1602. Ship Weight Estimates Using Computerized Ratiocination


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M A Redmond: 1602. Ship Weight Estimates Using Computerized Ratiocination. 1984.



Although the method of ratiocination is well known for use in preparing ship weight estimates during the early design phases, this method when done using hand calculations is cumbersome and does not lend itself well to the rapidly changing and fluid designs characteristic of the early stages of naval ship design. This need to provide a more convenient and rapid method for producing a weight estimate based on minimal ship information, without any loss of accuracy, led to the use of computers and the development of the RATS program to produce these estimates.
The RATS program is an interactive program developed to use a pre-selected known base ship and certain selected characteristics of the new ship design to produce a complete three-digit SWBS weight estimate containing the weights and vertical and longitudinal centers for the design. This is done by the program through a series of equations which equate the SWBS element weight and centers with certain characteristics of the new ship, which then modify the base ship weight to reflect the new design characteristics. Since this methodology is subject to some inaccuracies if the new design has a somewhat different configuration or mission than the base ship, the program also allows the user to modify the estimate produced by this method to reflect any of the special or unique aspects of the new design. The output of the program is an eleven page estimate which also contains the base and new ship characteristics. Also produced is a summary of all of the modifications made to the estimate by the user. Options also exist to produce a delta summary from the base ship to the new ship, to prepare the estimate in a format compatible for input into the SDWE program, and to use the new ship estimate as a base ship file for sensitivity studies. The estimate may be prepared using either English or metric units.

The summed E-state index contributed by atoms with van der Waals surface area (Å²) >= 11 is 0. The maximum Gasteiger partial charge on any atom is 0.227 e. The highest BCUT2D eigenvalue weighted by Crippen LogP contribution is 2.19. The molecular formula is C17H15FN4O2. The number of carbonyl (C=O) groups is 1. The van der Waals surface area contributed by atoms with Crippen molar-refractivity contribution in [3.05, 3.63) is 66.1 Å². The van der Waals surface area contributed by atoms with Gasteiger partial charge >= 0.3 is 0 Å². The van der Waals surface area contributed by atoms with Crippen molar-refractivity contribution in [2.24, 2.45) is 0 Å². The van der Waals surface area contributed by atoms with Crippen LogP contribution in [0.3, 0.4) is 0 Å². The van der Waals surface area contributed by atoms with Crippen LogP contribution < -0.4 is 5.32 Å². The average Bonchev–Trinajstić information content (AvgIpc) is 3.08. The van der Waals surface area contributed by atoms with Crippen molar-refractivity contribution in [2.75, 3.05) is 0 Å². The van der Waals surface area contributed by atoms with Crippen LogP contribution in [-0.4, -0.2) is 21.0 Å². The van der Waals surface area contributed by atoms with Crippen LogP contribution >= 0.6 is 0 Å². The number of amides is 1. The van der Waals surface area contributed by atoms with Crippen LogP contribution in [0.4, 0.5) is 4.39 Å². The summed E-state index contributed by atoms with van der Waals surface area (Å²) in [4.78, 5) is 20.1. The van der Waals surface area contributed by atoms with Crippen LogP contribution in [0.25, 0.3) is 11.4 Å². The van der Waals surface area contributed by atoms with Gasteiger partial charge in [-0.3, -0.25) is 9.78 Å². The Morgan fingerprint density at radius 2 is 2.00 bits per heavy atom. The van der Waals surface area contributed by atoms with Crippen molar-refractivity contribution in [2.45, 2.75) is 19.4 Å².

This program has several applications. Most importantly, it allows the engineer to prepare an accurate weight estimate for a naval ship during the Feasiblity level of design in a very short amount of time. It also allows sensitivity analyses to be performed on a ship at virtually any level of design, again in a very short period of time. These sensitivity analyses would determine the impact of variation in the ship characteristics to the ship weight and centers of gravity.


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